Instituto Balseiro opens the registration to the course Evolution of Neural Computation, between 6th and 17th February 2017. Lectures will be held between 9 and 11 am during week days, except for the first lesson on February 6th, which is scheduled for the afternoon.The course is directed to
- students enrolled in an undergraduate or graduate program related to exact, natural, medical or psychological sciences, or
- professionals with a degree in such disciplines.
Attendance is free of charge, but participants must register here.
The course is in English, so fluency in English is required for attendance.
Alessandro Treves is the coordinator of the Neuroscience department in S.I.S.S.A. There, he directs the lab Liminar Investigations of Memory and Brain Organization (LIMBO). He is also affiliated to the Center for Neural Computation in Trondheim, Norway. As one of the leading experts in computational neuroscience, he has developed the foundations of the disciplines that study the mechanisms of memory storage and retrieval, symbolic computation, language and spatial navigation.
Aims of the course:
The lectures will describe computations that can be performed by artificial and by natural neural networks, how they may be implemented in different parts of the brain, and how they are thought to have evolved over the last 300 million years. The aim is to provide an understanding of distinct types of neural computation, also in relation to the most fascinating problem of how the human mind may have emerged in evolution.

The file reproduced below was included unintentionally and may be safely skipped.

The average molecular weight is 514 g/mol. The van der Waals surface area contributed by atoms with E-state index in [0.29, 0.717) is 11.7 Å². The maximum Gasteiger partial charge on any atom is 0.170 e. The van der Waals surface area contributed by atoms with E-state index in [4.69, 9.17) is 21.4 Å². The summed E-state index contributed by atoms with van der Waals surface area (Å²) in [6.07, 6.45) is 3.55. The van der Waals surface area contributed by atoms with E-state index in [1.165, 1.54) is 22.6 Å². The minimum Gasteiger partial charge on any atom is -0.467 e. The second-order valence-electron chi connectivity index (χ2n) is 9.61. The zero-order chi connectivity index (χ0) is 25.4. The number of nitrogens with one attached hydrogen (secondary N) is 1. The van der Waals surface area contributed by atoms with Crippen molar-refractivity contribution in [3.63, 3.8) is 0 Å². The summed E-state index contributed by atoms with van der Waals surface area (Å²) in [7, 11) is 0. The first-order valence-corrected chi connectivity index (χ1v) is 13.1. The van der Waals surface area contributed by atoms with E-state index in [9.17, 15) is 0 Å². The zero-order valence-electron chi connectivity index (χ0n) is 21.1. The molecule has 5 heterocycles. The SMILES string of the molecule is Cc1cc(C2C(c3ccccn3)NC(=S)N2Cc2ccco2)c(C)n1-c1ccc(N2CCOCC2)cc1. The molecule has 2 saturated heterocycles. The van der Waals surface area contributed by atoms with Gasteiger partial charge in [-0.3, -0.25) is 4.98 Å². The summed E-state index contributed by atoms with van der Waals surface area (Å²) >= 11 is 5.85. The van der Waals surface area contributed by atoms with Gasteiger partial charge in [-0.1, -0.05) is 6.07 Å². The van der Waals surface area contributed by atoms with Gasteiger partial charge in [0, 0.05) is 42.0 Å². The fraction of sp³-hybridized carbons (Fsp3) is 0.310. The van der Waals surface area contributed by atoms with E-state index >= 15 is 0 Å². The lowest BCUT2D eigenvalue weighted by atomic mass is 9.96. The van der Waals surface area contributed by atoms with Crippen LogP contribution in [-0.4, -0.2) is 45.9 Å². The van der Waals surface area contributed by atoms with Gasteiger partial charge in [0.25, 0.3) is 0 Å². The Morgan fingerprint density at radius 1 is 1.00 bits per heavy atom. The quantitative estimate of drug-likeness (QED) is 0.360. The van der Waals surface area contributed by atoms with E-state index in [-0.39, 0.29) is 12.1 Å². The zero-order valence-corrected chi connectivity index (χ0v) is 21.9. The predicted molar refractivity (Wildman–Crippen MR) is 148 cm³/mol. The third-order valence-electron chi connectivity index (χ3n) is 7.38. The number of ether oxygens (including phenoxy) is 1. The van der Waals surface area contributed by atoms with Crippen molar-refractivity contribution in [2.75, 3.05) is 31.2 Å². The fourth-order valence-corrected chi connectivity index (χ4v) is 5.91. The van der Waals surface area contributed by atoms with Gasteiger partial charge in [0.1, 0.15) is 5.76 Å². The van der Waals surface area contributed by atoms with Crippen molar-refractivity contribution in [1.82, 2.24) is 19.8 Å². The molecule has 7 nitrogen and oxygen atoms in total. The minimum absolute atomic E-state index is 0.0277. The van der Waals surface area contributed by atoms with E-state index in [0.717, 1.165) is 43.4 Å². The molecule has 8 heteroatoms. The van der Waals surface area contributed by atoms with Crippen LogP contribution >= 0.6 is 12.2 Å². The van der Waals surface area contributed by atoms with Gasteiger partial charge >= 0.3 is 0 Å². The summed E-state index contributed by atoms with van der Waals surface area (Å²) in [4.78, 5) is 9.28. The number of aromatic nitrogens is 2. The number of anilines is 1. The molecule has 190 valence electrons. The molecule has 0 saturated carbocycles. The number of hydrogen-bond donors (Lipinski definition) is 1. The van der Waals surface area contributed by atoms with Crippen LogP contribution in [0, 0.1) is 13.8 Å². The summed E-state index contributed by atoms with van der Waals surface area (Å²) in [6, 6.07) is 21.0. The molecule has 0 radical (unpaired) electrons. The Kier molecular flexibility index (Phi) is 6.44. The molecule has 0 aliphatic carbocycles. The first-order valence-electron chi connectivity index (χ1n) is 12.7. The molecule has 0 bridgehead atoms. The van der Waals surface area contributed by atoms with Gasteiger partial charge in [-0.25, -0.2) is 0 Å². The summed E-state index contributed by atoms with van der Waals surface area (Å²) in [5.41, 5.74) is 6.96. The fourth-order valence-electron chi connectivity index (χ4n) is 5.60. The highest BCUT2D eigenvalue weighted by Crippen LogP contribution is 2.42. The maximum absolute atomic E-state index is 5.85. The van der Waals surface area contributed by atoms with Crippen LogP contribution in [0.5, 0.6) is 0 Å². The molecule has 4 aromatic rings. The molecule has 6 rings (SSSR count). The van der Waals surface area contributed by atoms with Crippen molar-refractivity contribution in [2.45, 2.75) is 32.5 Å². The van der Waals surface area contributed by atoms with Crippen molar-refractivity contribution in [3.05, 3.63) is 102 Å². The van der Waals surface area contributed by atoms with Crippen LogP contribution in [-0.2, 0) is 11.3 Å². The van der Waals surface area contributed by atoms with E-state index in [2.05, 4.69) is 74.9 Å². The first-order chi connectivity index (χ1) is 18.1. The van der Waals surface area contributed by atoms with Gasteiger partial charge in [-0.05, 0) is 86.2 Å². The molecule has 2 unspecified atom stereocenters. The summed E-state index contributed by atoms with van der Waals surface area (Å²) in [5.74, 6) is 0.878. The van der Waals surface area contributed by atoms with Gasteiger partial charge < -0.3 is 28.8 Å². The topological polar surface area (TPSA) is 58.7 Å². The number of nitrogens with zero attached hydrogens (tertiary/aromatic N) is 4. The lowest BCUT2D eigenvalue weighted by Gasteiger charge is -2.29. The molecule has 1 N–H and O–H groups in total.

Lectures include the following topics:
Chemical computation – neurotransmitters and neuromodulators.
Simple models of reinforcement learning.
Elements of information theory.
Geometric computation – early vision in flies, in fish and in mammals.
Creative geometry in the basal ganglia and in the cerebellum.
Perceptrons and back-propagation.
Cortical ingredients for models of associative learning.
Simple associative nets – paleocortex and olfaction; amygdala and orbitofrontal cortex.
Memory from geometry to combinatorics – self-organization of cortical maps.
Lamination and arealization in sensory cortex.
Pure memory in the mammalian hippocampus – its internal differentiation.
The discovery of grid cells. Nobel prize 2014.
Random number generators in the Dentate Gyrus, and neurogenesis.
Analysis of charts and their transitions.
Memory from statics to dynamics, from semantics to grammar.
Issues at the interface to higher cognition.
Bibliography: Neural Networks and Brain Function, Edmund T. Rolls and Alessandro Treves, Oxford UP, 1998.
Download the Slides and Papers of the course.
The course lasts for 20 hours, and includes a brief final examination on the last day.
For questions or enquiries please write to
The course is sponsored by the Programa Maldacena of Instituto Balseiro .